So yes, as good as Inception was, the ending seemed like a bit of a copout to me. Leaving Dom’s fate to the viewer is perhaps a sly allusion to the themes of the movie, so it’s a successful gambit that works for the story being told, but the nonresolution seems a bit too, well, abstract to me. That said, it could also work to illustrate my point if we take Dom’s view. One of the theories about the show suggests that Dom makes a choice at the end to simply accept whatever “ending” he presently found himself in when he had his children back. He ended his own quest, and whether or not it was “real” doesn’t matter. He stopped looking, he chose an ending and moved on.
Chuck had a similar sort of “it’s up to the viewer” ending, though it was less about the nature of reality and more about the key relationship that drove the angst and triumph in the show’s narrative arcs. This seems to me to be an even bigger copout than the Inception ending, but it has certainly driven interest in the show past its finale, with talk of a comic or movie to continue the adventure. At the same time, it also bears resemblance to the silly “will they or won’t they” romantic tension between Chuck and Sarah that wound up being overplayed in early seasons. Stringing along viewers only plays well for a little while, then it just gets old as the authors find ever-more-implausible reasons to keep the characters spinning their wheels in emotional ruts.
Then there’s the current bugaboo in the gaming world, Mass Effect 3 and its ending(s). Shamus has a good pair of articles up on it, and this is another good breakdown. Spoilers ahoy, of course. In short, the ending wasn’t exactly loved by all (that link is a great article that manages to bring in The Lord of the Rings… if you read one of these links, make it that one), and the fuss was sufficient that BioWare is addressing it with some DLC to try to make things more understandable. This, naturally, has raised questions about who owns the narrative thread in an interactive story.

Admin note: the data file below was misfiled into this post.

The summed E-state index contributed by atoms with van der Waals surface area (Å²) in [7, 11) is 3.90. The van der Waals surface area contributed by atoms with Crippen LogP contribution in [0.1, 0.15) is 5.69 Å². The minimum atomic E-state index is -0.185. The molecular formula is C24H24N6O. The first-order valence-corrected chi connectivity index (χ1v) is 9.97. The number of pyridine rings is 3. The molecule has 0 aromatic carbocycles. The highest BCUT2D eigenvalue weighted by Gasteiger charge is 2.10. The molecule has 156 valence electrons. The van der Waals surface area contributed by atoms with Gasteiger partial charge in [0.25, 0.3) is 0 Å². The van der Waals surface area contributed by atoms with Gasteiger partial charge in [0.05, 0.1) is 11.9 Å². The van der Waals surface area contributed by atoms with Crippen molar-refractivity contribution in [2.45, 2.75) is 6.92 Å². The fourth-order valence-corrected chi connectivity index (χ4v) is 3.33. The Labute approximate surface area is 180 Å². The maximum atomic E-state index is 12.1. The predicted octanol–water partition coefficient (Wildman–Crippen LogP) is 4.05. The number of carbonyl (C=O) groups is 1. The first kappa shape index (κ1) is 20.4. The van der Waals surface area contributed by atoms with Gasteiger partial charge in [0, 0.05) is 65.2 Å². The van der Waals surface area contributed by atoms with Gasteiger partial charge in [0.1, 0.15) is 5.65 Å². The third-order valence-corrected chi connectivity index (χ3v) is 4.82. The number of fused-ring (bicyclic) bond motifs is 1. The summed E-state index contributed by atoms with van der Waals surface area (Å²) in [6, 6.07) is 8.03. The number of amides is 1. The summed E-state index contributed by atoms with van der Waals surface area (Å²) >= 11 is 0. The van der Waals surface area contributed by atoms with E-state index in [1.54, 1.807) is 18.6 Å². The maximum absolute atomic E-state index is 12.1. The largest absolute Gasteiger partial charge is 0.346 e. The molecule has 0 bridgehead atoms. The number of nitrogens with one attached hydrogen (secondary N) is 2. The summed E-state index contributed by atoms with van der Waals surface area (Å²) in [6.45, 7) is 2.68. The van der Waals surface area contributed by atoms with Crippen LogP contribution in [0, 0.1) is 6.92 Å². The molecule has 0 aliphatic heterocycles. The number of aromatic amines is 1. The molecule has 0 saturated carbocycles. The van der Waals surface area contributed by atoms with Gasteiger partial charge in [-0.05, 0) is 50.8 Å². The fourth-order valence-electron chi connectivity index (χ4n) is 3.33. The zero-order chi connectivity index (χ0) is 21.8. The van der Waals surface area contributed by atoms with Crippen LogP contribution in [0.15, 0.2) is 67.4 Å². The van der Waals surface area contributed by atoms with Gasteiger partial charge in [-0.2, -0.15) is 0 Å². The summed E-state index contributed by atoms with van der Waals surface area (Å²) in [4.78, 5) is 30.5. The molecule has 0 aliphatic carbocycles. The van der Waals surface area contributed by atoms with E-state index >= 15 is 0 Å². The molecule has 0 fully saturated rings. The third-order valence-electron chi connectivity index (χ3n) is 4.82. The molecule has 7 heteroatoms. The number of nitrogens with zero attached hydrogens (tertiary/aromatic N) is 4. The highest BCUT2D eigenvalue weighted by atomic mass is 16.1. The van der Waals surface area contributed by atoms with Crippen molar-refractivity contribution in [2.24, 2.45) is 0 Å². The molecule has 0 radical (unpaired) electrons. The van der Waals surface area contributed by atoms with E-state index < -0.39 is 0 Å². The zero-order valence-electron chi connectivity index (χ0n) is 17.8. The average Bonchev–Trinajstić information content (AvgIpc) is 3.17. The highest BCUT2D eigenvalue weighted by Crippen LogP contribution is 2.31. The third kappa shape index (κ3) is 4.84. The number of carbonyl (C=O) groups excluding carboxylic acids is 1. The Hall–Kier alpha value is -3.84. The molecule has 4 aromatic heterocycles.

I suspect the metagame concerns about how game design is supposed to function and how the game market works is far more important than the actual Mass Effect story itself. It’s nice to see the nature of narrative bandied about; I think it’s important to designers to understand how narrative works and its interaction with… interactivity, and how those facets affect their game design. Storytelling is still important, even though we have a slightly different medium in games.
In the end, I think we’ll never really be able to make the Concretists and the Abstractists agree. That’s OK, though, since we do tend to need a bit of both (abstract thought tends to be the spark that fuels a lot of “what if” experimentation, which can be just as crucial as observation when it comes to learning about the world around us). Still, I think that real endings with resolution are the lion’s share of a healthy fiction diet, if for no other reason than they allow us to move on to the next story rather than be emotionally stuck in a mire of questions. Keep moving forward, keep learning. Experiment and ask those important “what if” questions, but realize that they have answers, and it’s important to move on to the next questions, building on what is known to reach into the unknown.
The end of one story often leads to the beginning of a new one, with a wiser audience in tow. That, to me, is a big part of why I think stories are important. They can teach us in ways that nonfiction cannot, including giving us tools to move on and make our real lives better in ways that we might not have otherwise imagined or experienced. That’s one of the strengths of the written word in the first place; to learn from others what we may never have the chance to learn on our own.